Friday, lawyers for Debra Milke, who spent more than 20 years on Arizona’s death row before her conviction was overturned, asked the judge to bar a retrial on the grounds that it is double jeopardy.  Milke’s lawyers argued that a retrial violates the Fifth Amendment because of double jeopardy and prosecutorial misconduct.

“The conduct is so egregious. Egregious is really an understatement,” defense lawyer Michael Kimerer told the judge.

Milke has been out on bond since September awaiting retrial.  She was convicted in a highly publicized trial in 1990 on charges that she had two men kill her 4-year-old son, Christopher.  The 9th U.S. Circuit Court of Appeals overturned her conviction last year because prosecutors failed to turn over evidence of the lead detective’s history of misconduct which deprived her of the chance to question his credibility in front of a jury and she was interrogated even though she did not wave her Miranda rights. 

The detective told the jury that she confessed to the crime.  Milke has always maintained her innocence and denies confessing.  Questions about retired Phoenix detective Armando Saldate’s testimony arose during Milke’s appeals.  The 9th Circuit cited numerous cases of misconduct including Saldate lying under oath and violating suspects’ rights.  These details were never provided to Milke’s defense.  The case against Milke rested almost solely on her alleged confession, which Saldate did not record, have anyone else witness, or have her sign a written version.  Jurors were left with his word against Milke’s.

The two men convicted of taking her son out into the desert and shooting him remain on death row and did not testify at her trial.

Recently, Saldate was allowed to assert his Fifth Amendment right not to testify at Milke’s retrial.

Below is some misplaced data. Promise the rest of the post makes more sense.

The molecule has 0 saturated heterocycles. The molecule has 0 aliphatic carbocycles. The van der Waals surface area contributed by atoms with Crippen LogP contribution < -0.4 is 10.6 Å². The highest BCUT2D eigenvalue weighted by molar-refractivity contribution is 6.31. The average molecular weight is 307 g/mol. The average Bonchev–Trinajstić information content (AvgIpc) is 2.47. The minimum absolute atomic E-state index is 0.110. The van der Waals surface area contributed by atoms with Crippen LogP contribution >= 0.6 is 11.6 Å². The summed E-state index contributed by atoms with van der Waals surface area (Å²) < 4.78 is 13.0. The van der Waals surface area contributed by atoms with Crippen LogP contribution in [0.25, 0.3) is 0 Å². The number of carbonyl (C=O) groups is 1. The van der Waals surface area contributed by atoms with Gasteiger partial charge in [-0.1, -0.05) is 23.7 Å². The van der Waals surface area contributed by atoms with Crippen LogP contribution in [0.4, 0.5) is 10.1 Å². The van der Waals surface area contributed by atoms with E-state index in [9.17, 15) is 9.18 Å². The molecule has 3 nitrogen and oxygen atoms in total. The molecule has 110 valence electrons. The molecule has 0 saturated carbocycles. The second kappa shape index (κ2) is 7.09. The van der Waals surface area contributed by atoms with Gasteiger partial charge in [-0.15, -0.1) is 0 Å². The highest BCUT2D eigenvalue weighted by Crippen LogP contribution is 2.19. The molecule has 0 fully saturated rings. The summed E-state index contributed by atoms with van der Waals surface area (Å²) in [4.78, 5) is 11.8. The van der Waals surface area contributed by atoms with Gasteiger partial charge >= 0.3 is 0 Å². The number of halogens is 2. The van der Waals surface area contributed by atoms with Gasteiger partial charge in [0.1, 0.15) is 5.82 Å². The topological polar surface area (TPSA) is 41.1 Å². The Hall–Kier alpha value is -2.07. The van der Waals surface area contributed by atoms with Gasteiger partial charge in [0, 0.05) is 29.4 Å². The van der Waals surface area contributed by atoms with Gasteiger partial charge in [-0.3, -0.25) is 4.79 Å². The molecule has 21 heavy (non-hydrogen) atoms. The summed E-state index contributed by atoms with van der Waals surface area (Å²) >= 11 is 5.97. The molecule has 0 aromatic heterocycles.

In the appeals’ court’s ruling, the judges chastised Saldate and prosecutors:

“No civilized system of justice should have to depend on such flimsy evidence, quite possibly tainted by dishonesty or overzealousness, to decide whether to take someone’s life or liberty,” Chief Judge Alex Kozinski wrote.

The retrial is currently set for 2015.

“The 9th Circuit said the state failed in its constitutional obligation to produce the material showing Saldate’s false and misleading statements in court and before grand juries,” Kimerer said, “Debra Milke gave up 23 years of her life based on testimony from a dishonest cop, and there’s really no other evidence to support this conviction.”

Prosecutors told the judge that the appeals court did not find that the state intentionally deceived the defense or knowingly withheld relevant evidence,

“There is absolutely no basis under the facts or the law for this court to dismiss this case on the basis of double jeopardy,” prosecutor Vince Imbordino said.

Judge Rose Mroz plans to rule on this issue at a later date.

Prosecutors, who want Saldate to be forced to testify, are currently appealing the judge’s ruling that allows Saldate to assert his Fifth Amendment right for fear of possible civil rights charges in connection with the 9th Circuits’ findings.  If Mroz’s ruling is upheld, it is unlikely that Milke’s alleged confession will be admitted into evidence.  The defense has expressed their wish to move for dismissal of the case based upon lack of evidence if the prosecution’s appeal is denied.

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